As President George W. Bush began his visit to Europe (including France on 26-27 May), Reporters Without Borders notes the limitations on press freedom imposed by the US government since the attacks of last 11 September , such as undermining the confidentiality of Internet messages and restrictions on access to the military base at Guantanamo and to military operations in Afghanistan. In this country, medias were bombed and at least five journalists and media assistants were beaten or threatened with death by US soldiers or their Afghan allies.
In United-States, the foiling of a government plan to use disinformation and the outcry at President Bush’s decision to no longer pass on certain confidential material to Congress for fear of leaks to the media show the robustness of democratic traditions beyond the understandable emotion aroused by the 11 September attacks.
Since the United States boasts of being the land of human rights, these steps are exploited by dictatorships. The Chinese authorities now call the separatists in the western province of Xinjiang "terrorists" to justify repression and shutting down publications. Respect for human rights has been downgraded in the foreign policy of the world’s great power. The United States is thus less concerned by abuses in Chechnya since Russia declared itself on the US side in the fight against terrorism. When he was received by President Vladimir Putin, the secretary-general of NATO borrowed the the official Russian parlance and spoke of "the plague of terrorism in Chechnya."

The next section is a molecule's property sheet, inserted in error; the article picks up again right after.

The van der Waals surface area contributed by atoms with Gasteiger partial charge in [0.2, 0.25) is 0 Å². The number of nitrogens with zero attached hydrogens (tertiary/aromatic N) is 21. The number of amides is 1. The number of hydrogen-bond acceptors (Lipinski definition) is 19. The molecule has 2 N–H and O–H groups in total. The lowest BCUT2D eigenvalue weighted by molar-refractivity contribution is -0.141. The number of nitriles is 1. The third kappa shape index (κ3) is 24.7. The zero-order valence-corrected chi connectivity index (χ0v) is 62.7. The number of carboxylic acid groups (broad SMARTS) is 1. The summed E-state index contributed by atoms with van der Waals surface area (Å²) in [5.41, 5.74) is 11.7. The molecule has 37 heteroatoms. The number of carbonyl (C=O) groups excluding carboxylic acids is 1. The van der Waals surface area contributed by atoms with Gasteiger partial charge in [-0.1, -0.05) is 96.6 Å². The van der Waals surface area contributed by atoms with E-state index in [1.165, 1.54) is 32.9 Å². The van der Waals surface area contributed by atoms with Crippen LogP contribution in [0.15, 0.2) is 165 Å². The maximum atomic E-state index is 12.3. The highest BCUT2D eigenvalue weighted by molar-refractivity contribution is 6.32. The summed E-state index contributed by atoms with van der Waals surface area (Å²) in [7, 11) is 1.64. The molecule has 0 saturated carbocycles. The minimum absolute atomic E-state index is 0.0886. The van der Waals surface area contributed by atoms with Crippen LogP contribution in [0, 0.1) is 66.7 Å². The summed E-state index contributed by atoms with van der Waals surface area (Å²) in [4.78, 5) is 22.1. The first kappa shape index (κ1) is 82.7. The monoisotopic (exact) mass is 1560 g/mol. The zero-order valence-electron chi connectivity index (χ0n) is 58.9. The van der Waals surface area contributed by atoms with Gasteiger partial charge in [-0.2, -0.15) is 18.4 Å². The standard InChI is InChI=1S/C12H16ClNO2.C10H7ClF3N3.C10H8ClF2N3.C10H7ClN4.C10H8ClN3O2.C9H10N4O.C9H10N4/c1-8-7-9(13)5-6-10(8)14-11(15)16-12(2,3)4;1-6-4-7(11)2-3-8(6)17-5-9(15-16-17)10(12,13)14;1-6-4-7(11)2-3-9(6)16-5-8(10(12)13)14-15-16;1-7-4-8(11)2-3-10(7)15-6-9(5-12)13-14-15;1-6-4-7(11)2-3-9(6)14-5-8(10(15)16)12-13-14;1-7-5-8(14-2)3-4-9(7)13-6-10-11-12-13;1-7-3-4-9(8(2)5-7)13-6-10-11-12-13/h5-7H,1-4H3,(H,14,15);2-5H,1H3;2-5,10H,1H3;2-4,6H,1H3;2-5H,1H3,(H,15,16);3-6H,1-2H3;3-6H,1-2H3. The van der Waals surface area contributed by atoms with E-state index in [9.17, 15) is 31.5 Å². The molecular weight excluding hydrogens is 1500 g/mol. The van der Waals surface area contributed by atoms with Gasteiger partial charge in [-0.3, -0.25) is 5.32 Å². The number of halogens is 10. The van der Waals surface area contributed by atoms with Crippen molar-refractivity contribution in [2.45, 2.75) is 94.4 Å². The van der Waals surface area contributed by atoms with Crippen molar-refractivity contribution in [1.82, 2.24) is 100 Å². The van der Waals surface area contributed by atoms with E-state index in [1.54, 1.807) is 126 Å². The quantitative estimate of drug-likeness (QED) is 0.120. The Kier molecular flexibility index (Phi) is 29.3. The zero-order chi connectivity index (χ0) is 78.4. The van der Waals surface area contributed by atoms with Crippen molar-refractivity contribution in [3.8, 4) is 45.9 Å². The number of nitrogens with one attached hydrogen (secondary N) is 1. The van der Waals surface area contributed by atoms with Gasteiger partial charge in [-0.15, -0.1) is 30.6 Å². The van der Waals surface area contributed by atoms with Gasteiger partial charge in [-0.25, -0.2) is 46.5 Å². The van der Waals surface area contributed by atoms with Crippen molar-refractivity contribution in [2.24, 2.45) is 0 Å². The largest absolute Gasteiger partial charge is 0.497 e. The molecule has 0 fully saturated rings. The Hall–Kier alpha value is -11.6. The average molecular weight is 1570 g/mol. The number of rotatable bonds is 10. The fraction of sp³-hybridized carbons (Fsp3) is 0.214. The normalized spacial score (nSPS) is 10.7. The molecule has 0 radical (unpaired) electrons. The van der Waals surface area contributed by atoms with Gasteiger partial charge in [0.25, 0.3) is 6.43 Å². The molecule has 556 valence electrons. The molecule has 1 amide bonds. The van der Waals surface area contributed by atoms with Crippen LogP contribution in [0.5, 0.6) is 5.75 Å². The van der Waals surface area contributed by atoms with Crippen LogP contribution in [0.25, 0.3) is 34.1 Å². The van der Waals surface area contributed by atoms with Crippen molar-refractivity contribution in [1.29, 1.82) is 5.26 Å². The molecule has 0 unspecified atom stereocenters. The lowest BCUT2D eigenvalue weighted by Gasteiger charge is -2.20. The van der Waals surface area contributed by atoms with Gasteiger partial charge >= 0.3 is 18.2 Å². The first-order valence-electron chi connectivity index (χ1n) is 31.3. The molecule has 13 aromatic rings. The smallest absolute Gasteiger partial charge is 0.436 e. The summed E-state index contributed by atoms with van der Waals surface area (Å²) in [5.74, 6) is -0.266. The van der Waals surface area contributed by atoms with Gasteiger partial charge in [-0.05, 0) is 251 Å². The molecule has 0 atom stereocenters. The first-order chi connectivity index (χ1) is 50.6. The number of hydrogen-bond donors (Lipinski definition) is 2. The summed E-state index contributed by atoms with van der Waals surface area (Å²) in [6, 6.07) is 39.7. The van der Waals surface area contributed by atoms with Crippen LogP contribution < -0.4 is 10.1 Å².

Confidentiality of Internet material in danger
Only a few hours after the 11 September attacks on the World Trade Center in New York, FBI agents went to the offices of Internet service providers AOL, Earthlink and Hotmail to install their Carnivore programme on the servers to monitor the e-mail of all their customers in the hope of finding traces of the attackers on the Internet.
This Internet monitoring was formalised on 24 October when the US House of Representatives passed the so-called Patriot Act, allowing the FBI to install Carnivore on any Internet service provider to monitor all e-mail messages and keep track of the web-surfing of people suspected of having contacts with a foreign power. To do this, the only permission needed is from a special legal entity whose activities are secret. The measures also eased the rules about phone-tapping. As well as the invasion of individual privacy, the confidentiality of journalists’ sources is threatened by this blank cheque given to the FBI.